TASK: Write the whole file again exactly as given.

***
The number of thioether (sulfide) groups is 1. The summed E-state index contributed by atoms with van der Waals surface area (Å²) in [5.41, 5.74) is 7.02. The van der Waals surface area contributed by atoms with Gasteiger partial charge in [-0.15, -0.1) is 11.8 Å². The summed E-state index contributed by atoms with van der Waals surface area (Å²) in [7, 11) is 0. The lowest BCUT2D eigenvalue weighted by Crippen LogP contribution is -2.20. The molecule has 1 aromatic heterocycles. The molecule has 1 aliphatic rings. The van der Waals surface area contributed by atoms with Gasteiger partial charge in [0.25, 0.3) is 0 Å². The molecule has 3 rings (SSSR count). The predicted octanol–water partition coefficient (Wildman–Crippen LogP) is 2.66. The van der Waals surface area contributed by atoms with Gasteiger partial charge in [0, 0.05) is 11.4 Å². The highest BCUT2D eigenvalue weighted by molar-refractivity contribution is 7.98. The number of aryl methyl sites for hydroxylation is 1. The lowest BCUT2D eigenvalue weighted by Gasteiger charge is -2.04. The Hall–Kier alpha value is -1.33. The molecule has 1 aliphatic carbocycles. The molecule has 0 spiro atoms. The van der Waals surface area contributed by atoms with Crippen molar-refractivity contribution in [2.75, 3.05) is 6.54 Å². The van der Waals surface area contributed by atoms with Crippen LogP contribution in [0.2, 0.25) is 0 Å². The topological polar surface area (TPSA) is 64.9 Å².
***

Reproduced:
The number of thioether (sulfide) groups is 1. The summed E-state index contributed by atoms with van der Waals surface area (Å²) in [5.41, 5.74) is 7.02. The van der Waals surface area contributed by atoms with Gasteiger partial charge in [-0.15, -0.1) is 11.8 Å². The summed E-state index contributed by atoms with van der Waals surface area (Å²) in [7, 11) is 0. The lowest BCUT2D eigenvalue weighted by Crippen LogP contribution is -2.20. The molecule has 1 aromatic heterocycles. The molecule has 1 aliphatic rings. The van der Waals surface area contributed by atoms with Gasteiger partial charge in [0.25, 0.3) is 0 Å². The molecule has 3 rings (SSSR count). The predicted octanol–water partition coefficient (Wildman–Crippen LogP) is 2.66. The van der Waals surface area contributed by atoms with Gasteiger partial charge in [0, 0.05) is 11.4 Å². The highest BCUT2D eigenvalue weighted by molar-refractivity contribution is 7.98. The number of aryl methyl sites for hydroxylation is 1. The lowest BCUT2D eigenvalue weighted by Gasteiger charge is -2.04. The Hall–Kier alpha value is -1.33. The molecule has 1 aliphatic carbocycles. The molecule has 0 spiro atoms. The van der Waals surface area contributed by atoms with Crippen molar-refractivity contribution in [2.75, 3.05) is 6.54 Å². The van der Waals surface area contributed by atoms with Crippen LogP contribution in [0.2, 0.25) is 0 Å². The topological polar surface area (TPSA) is 64.9 Å².